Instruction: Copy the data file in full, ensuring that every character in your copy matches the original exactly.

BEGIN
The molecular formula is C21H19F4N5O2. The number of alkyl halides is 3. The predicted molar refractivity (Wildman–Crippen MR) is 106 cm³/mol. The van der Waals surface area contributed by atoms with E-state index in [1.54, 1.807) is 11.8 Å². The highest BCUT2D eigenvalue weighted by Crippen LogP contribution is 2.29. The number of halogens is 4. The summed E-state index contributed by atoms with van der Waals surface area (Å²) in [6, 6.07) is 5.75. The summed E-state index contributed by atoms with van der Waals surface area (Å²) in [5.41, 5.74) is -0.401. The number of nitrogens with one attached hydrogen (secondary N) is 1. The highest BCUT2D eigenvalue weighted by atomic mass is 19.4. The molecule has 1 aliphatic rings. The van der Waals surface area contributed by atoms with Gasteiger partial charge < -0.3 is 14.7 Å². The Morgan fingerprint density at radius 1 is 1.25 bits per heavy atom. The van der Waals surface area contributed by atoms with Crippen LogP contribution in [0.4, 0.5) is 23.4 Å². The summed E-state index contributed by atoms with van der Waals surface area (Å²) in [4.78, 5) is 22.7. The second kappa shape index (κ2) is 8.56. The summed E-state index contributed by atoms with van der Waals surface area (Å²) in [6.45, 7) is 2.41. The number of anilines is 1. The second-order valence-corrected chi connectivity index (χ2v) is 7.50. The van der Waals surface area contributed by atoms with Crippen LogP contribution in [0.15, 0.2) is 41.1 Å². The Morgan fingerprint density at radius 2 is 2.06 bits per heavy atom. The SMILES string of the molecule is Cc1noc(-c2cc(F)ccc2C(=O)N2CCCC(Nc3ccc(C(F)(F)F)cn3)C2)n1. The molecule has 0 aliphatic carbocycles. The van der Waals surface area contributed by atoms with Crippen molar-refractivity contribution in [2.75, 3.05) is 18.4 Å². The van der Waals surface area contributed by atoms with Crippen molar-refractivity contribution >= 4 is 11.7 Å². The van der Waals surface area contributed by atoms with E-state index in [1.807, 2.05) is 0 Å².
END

The molecular formula is C21H19F4N5O2. The number of alkyl halides is 3. The predicted molar refractivity (Wildman–Crippen MR) is 106 cm³/mol. The van der Waals surface area contributed by atoms with E-state index in [1.54, 1.807) is 11.8 Å². The highest BCUT2D eigenvalue weighted by Crippen LogP contribution is 2.29. The number of halogens is 4. The summed E-state index contributed by atoms with van der Waals surface area (Å²) in [6, 6.07) is 5.75. The summed E-state index contributed by atoms with van der Waals surface area (Å²) in [5.41, 5.74) is -0.401. The number of nitrogens with one attached hydrogen (secondary N) is 1. The highest BCUT2D eigenvalue weighted by atomic mass is 19.4. The molecule has 1 aliphatic rings. The van der Waals surface area contributed by atoms with Gasteiger partial charge < -0.3 is 14.7 Å². The Morgan fingerprint density at radius 1 is 1.25 bits per heavy atom. The van der Waals surface area contributed by atoms with Crippen LogP contribution in [0.4, 0.5) is 23.4 Å². The summed E-state index contributed by atoms with van der Waals surface area (Å²) in [4.78, 5) is 22.7. The second kappa shape index (κ2) is 8.56. The summed E-state index contributed by atoms with van der Waals surface area (Å²) in [6.45, 7) is 2.41. The number of anilines is 1. The second-order valence-corrected chi connectivity index (χ2v) is 7.50. The van der Waals surface area contributed by atoms with Crippen LogP contribution in [0.15, 0.2) is 41.1 Å². The Morgan fingerprint density at radius 2 is 2.06 bits per heavy atom. The SMILES string of the molecule is Cc1noc(-c2cc(F)ccc2C(=O)N2CCCC(Nc3ccc(C(F)(F)F)cn3)C2)n1. The molecule has 0 aliphatic carbocycles. The van der Waals surface area contributed by atoms with Crippen molar-refractivity contribution in [2.75, 3.05) is 18.4 Å². The van der Waals surface area contributed by atoms with Crippen molar-refractivity contribution >= 4 is 11.7 Å². The van der Waals surface area contributed by atoms with E-state index in [1.807, 2.05) is 0 Å².